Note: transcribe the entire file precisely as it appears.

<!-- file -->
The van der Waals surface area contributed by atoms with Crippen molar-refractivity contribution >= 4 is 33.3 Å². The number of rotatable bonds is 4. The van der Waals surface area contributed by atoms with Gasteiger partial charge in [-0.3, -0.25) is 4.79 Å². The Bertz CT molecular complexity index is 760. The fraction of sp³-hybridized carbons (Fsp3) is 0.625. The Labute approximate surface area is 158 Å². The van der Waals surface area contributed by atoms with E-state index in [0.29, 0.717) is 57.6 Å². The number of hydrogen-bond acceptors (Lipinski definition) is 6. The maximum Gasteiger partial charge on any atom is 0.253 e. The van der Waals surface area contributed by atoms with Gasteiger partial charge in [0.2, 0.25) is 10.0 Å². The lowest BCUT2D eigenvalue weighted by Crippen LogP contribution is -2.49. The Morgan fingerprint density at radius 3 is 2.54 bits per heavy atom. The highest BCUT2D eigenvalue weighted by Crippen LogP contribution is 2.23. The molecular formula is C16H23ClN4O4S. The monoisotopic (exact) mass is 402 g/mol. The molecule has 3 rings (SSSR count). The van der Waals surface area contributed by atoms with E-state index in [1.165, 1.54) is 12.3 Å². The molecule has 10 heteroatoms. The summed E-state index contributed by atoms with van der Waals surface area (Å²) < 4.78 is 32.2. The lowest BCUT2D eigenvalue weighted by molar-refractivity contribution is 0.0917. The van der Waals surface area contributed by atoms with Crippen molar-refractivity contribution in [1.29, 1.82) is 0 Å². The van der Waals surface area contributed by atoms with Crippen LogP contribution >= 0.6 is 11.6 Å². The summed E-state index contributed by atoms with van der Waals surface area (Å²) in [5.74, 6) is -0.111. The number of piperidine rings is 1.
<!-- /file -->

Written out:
The van der Waals surface area contributed by atoms with Crippen molar-refractivity contribution >= 4 is 33.3 Å². The number of rotatable bonds is 4. The van der Waals surface area contributed by atoms with Gasteiger partial charge in [-0.3, -0.25) is 4.79 Å². The Bertz CT molecular complexity index is 760. The fraction of sp³-hybridized carbons (Fsp3) is 0.625. The Labute approximate surface area is 158 Å². The van der Waals surface area contributed by atoms with E-state index in [0.29, 0.717) is 57.6 Å². The number of hydrogen-bond acceptors (Lipinski definition) is 6. The maximum Gasteiger partial charge on any atom is 0.253 e. The van der Waals surface area contributed by atoms with Gasteiger partial charge in [0.2, 0.25) is 10.0 Å². The lowest BCUT2D eigenvalue weighted by Crippen LogP contribution is -2.49. The Morgan fingerprint density at radius 3 is 2.54 bits per heavy atom. The highest BCUT2D eigenvalue weighted by Crippen LogP contribution is 2.23. The molecular formula is C16H23ClN4O4S. The monoisotopic (exact) mass is 402 g/mol. The molecule has 3 rings (SSSR count). The van der Waals surface area contributed by atoms with E-state index in [1.165, 1.54) is 12.3 Å². The molecule has 10 heteroatoms. The summed E-state index contributed by atoms with van der Waals surface area (Å²) < 4.78 is 32.2. The lowest BCUT2D eigenvalue weighted by molar-refractivity contribution is 0.0917. The van der Waals surface area contributed by atoms with Crippen molar-refractivity contribution in [1.29, 1.82) is 0 Å². The van der Waals surface area contributed by atoms with Crippen LogP contribution >= 0.6 is 11.6 Å². The summed E-state index contributed by atoms with van der Waals surface area (Å²) in [5.74, 6) is -0.111. The number of piperidine rings is 1.